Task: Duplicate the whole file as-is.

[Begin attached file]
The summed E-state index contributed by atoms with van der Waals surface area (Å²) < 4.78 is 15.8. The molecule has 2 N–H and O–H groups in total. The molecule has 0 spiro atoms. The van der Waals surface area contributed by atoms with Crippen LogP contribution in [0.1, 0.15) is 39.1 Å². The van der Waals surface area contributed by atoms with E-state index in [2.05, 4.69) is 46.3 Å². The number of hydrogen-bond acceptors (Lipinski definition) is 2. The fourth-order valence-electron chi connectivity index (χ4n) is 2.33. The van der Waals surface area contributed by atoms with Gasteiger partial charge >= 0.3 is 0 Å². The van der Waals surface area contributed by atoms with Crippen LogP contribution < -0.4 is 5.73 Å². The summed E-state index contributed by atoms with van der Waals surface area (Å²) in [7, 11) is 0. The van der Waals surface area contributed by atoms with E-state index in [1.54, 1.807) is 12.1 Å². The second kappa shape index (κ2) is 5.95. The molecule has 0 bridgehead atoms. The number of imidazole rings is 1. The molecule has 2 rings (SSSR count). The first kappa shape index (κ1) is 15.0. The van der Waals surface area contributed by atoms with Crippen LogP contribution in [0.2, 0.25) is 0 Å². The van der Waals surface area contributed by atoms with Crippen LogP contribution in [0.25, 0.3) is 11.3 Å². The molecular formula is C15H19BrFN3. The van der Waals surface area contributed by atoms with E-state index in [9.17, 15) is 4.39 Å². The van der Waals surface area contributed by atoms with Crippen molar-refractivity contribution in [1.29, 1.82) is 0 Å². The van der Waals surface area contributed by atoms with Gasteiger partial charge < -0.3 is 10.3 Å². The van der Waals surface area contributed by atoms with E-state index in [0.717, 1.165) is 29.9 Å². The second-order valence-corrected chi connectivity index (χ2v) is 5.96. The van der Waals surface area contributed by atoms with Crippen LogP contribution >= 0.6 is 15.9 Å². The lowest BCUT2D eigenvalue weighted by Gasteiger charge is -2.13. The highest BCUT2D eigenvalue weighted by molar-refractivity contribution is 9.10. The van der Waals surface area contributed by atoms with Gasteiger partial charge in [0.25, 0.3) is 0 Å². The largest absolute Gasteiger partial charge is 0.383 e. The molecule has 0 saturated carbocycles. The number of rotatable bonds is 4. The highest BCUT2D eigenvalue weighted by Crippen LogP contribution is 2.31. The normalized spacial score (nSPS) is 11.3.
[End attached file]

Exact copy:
The summed E-state index contributed by atoms with van der Waals surface area (Å²) < 4.78 is 15.8. The molecule has 2 N–H and O–H groups in total. The molecule has 0 spiro atoms. The van der Waals surface area contributed by atoms with Crippen LogP contribution in [0.1, 0.15) is 39.1 Å². The van der Waals surface area contributed by atoms with E-state index in [2.05, 4.69) is 46.3 Å². The number of hydrogen-bond acceptors (Lipinski definition) is 2. The fourth-order valence-electron chi connectivity index (χ4n) is 2.33. The van der Waals surface area contributed by atoms with Gasteiger partial charge >= 0.3 is 0 Å². The van der Waals surface area contributed by atoms with Crippen LogP contribution < -0.4 is 5.73 Å². The summed E-state index contributed by atoms with van der Waals surface area (Å²) in [7, 11) is 0. The van der Waals surface area contributed by atoms with E-state index in [1.54, 1.807) is 12.1 Å². The second kappa shape index (κ2) is 5.95. The molecule has 0 bridgehead atoms. The number of imidazole rings is 1. The molecule has 2 rings (SSSR count). The first kappa shape index (κ1) is 15.0. The van der Waals surface area contributed by atoms with Crippen LogP contribution in [0.2, 0.25) is 0 Å². The van der Waals surface area contributed by atoms with Crippen LogP contribution in [0.25, 0.3) is 11.3 Å². The molecular formula is C15H19BrFN3. The van der Waals surface area contributed by atoms with E-state index in [9.17, 15) is 4.39 Å². The van der Waals surface area contributed by atoms with Crippen molar-refractivity contribution in [1.29, 1.82) is 0 Å². The van der Waals surface area contributed by atoms with Gasteiger partial charge < -0.3 is 10.3 Å². The van der Waals surface area contributed by atoms with E-state index in [0.717, 1.165) is 29.9 Å². The second-order valence-corrected chi connectivity index (χ2v) is 5.96. The van der Waals surface area contributed by atoms with Crippen LogP contribution >= 0.6 is 15.9 Å². The lowest BCUT2D eigenvalue weighted by Gasteiger charge is -2.13. The highest BCUT2D eigenvalue weighted by molar-refractivity contribution is 9.10. The van der Waals surface area contributed by atoms with Gasteiger partial charge in [0.25, 0.3) is 0 Å². The largest absolute Gasteiger partial charge is 0.383 e. The molecule has 0 saturated carbocycles. The number of rotatable bonds is 4. The highest BCUT2D eigenvalue weighted by Crippen LogP contribution is 2.31. The normalized spacial score (nSPS) is 11.3.